Michel Temer, who was sworn in as Brazil's new president following the impeachment of Dilma Rousseff, has promised that he would create jobs and work towards political stability.

"My only interest is in handing over to my successor a country that is reconciled, pacified and growing economically," he said in a pre-recorded televised address. The 75-year-old will serve out the rest of Rousseff's term till the end of 2018, when new elections will be held.

Michel Temer
Michel Temer is sworn in as interim president on August 31, 2016 following the impeachment of Dilma Rousseff Igo Estrela/Getty Images

Hours after his swearing-in, Temer left for the G20 summit in China, his first international appearance as Brazil's leader. "We are not going to China to stroll around," he said, elaborating that the trip will be used to create business opportunities with other countries and draw investment towards the South American country.

"What we need to do, and not only at the G-20, is restore confidence in the country," said Wellington Moreira Franco, one of the new president's top advisers.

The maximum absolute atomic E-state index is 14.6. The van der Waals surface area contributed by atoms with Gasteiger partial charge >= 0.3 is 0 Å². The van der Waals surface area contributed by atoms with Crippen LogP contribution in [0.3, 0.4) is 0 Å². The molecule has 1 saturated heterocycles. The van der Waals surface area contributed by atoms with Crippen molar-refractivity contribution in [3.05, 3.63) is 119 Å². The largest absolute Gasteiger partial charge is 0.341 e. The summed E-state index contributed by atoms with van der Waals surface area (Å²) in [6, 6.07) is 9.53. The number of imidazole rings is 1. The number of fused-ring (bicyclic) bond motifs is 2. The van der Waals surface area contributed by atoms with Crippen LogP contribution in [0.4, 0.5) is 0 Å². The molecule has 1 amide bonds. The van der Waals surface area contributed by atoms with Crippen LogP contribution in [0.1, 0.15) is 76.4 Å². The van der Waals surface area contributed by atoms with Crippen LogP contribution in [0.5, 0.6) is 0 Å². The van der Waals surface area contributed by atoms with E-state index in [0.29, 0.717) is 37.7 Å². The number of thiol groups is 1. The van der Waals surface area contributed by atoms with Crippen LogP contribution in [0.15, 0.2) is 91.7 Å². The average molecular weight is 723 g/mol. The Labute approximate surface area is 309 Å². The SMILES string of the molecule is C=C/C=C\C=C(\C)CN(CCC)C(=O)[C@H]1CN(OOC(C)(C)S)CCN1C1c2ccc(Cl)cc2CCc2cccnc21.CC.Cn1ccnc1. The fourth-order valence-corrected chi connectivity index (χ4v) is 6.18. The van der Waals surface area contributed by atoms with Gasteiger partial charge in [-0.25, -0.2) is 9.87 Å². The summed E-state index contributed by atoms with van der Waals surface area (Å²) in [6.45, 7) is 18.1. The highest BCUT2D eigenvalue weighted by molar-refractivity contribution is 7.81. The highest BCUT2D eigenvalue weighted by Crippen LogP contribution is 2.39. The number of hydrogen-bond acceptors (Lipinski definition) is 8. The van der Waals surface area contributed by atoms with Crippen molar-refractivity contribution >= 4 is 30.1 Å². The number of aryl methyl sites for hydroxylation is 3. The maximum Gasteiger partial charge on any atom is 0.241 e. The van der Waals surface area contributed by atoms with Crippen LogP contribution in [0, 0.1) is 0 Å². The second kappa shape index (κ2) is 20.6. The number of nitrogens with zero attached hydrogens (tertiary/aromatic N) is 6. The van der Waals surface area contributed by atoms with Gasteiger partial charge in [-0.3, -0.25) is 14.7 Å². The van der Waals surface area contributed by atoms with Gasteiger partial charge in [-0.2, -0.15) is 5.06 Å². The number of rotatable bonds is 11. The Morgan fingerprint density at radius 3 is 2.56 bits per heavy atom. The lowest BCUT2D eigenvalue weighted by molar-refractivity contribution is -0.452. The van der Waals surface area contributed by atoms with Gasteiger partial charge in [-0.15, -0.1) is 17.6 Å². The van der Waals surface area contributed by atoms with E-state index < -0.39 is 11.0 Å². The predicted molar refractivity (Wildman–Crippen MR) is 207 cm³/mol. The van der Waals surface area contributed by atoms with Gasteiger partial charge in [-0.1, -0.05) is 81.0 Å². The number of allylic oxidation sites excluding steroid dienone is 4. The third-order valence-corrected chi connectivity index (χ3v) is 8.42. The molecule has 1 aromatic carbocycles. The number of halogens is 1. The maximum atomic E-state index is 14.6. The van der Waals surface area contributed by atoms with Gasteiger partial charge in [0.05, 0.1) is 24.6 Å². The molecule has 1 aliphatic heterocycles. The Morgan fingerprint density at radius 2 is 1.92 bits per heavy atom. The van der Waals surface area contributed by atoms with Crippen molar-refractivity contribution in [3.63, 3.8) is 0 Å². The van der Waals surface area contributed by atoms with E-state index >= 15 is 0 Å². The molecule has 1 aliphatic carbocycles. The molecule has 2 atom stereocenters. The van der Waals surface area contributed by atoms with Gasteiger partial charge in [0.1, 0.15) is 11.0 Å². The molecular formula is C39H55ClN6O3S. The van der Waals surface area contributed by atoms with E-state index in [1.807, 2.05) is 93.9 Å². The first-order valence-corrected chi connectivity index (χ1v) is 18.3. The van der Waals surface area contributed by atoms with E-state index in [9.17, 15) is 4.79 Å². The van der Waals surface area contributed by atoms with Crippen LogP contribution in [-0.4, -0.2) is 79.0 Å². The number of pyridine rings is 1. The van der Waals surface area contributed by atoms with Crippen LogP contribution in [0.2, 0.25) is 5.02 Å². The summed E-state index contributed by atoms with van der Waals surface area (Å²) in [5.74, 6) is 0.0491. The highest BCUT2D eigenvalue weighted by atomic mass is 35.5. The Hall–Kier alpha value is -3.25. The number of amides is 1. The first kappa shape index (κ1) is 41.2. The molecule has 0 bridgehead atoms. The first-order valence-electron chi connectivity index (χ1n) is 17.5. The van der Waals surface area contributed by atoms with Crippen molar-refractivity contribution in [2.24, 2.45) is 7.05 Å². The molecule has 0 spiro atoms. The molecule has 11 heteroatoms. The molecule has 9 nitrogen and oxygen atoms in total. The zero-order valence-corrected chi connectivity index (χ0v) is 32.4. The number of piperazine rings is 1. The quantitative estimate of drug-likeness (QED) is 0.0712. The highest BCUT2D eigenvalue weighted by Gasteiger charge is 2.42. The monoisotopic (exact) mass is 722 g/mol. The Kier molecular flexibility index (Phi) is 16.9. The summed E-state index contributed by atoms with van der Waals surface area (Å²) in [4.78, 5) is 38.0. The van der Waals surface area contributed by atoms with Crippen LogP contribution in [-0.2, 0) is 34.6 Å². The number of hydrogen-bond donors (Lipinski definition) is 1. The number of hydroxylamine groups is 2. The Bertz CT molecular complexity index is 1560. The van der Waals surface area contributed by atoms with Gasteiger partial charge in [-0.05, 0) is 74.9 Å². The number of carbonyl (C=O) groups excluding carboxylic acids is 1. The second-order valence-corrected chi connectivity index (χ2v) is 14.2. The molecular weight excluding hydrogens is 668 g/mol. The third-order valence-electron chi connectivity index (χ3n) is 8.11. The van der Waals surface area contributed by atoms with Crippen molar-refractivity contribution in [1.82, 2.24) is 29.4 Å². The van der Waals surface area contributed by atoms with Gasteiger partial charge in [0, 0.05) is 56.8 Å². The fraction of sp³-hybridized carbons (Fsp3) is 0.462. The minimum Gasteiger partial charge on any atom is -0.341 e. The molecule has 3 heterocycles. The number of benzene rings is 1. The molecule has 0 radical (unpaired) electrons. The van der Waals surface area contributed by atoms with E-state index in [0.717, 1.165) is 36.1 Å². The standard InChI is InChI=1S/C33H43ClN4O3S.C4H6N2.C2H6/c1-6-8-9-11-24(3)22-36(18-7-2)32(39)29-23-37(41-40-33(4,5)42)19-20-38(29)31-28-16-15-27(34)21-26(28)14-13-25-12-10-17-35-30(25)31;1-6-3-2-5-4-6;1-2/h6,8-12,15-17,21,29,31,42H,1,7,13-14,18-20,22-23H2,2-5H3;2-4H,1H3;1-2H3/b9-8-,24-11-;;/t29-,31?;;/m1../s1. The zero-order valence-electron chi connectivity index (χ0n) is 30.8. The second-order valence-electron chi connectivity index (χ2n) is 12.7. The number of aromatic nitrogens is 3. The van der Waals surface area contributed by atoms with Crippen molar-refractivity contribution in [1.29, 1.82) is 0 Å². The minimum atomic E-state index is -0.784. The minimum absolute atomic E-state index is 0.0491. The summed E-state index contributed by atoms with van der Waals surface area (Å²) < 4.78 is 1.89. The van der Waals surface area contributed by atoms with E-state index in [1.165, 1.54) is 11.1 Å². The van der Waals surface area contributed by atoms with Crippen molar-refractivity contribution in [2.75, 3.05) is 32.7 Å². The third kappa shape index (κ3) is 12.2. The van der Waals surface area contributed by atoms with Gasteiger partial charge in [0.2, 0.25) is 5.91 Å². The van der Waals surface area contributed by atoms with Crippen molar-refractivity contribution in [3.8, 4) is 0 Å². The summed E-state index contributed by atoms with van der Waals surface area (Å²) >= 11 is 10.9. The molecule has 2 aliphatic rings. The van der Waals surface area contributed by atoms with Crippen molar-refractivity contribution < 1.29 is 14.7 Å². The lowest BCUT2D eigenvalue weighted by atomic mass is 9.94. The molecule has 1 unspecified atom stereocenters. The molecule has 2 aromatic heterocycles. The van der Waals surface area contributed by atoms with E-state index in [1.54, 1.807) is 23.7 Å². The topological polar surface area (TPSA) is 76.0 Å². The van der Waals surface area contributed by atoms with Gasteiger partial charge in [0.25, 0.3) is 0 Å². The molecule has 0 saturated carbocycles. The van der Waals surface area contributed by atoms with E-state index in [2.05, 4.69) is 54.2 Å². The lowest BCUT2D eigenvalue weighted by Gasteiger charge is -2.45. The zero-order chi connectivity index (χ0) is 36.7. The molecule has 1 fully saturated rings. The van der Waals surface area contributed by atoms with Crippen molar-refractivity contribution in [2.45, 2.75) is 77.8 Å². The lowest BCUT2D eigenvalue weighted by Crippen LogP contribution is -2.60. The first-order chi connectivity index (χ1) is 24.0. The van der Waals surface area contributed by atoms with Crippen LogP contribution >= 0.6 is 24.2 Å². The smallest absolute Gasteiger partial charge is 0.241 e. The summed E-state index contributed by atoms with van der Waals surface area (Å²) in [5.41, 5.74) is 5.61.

In his inaugural speech, Temer urged the people of Brazil to have confidence that things would get better. "Confidence in the values that form the character of our people, the vitality of our democracy," he said, adding that "it is urgent we pacify the nation and unite Brazil. It is urgent to create a government of national salvation."

Rousseff has continued to press her stand that the impeachment was part of a plan by Temer to oust her and take control. "They have convicted an innocent person and carried out a parliamentary coup," she told supporters at the Alvorada presidential palace.

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Impeached president Dilma Rousseff (C) delivers her farewell address in Alvorado Palace on August 31, 2016 in Brasilia, Brazil. Rousseff was impeached by the senate and is now permanently removed from office while being replaced by new President Michel Temer. Mario Tama/Getty Images

Law professor Silvana Batini of the Getulio Vargas Foundation in Rio told AFP that the 68-year-old Workers' Party leader could run for office again but her political fate stands on shaky ground considering the numerous court cases against her.

"Rousseff can run in the 2018 elections for deputy, senator, governor, state legislator, but not for president because she has just served two consecutive terms," Batini said. "But she could be a candidate (for president) in 2022."